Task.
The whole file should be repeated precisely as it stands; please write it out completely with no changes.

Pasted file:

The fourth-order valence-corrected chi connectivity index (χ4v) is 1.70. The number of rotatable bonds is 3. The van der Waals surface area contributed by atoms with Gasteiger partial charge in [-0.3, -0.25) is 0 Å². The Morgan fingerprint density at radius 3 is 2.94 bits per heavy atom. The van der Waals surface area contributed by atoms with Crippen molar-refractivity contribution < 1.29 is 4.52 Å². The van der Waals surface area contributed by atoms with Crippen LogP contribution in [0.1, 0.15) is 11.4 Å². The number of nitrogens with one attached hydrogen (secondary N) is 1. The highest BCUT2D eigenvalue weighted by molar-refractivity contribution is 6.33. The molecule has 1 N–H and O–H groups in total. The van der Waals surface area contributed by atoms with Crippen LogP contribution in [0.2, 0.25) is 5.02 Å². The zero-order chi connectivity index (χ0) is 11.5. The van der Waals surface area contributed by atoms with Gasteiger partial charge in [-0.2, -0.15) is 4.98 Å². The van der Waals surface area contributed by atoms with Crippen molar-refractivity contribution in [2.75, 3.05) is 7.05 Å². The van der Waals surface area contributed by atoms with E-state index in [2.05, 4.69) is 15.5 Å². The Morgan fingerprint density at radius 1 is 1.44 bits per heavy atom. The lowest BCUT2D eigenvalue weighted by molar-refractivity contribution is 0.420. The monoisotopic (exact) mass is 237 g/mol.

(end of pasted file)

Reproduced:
The fourth-order valence-corrected chi connectivity index (χ4v) is 1.70. The number of rotatable bonds is 3. The van der Waals surface area contributed by atoms with Gasteiger partial charge in [-0.3, -0.25) is 0 Å². The Morgan fingerprint density at radius 3 is 2.94 bits per heavy atom. The van der Waals surface area contributed by atoms with Crippen molar-refractivity contribution < 1.29 is 4.52 Å². The van der Waals surface area contributed by atoms with Crippen LogP contribution in [0.1, 0.15) is 11.4 Å². The number of nitrogens with one attached hydrogen (secondary N) is 1. The highest BCUT2D eigenvalue weighted by molar-refractivity contribution is 6.33. The molecule has 1 N–H and O–H groups in total. The van der Waals surface area contributed by atoms with Crippen LogP contribution in [0.2, 0.25) is 5.02 Å². The zero-order chi connectivity index (χ0) is 11.5. The van der Waals surface area contributed by atoms with Gasteiger partial charge in [-0.2, -0.15) is 4.98 Å². The van der Waals surface area contributed by atoms with Crippen molar-refractivity contribution in [2.75, 3.05) is 7.05 Å². The van der Waals surface area contributed by atoms with E-state index in [2.05, 4.69) is 15.5 Å². The Morgan fingerprint density at radius 1 is 1.44 bits per heavy atom. The lowest BCUT2D eigenvalue weighted by molar-refractivity contribution is 0.420. The monoisotopic (exact) mass is 237 g/mol.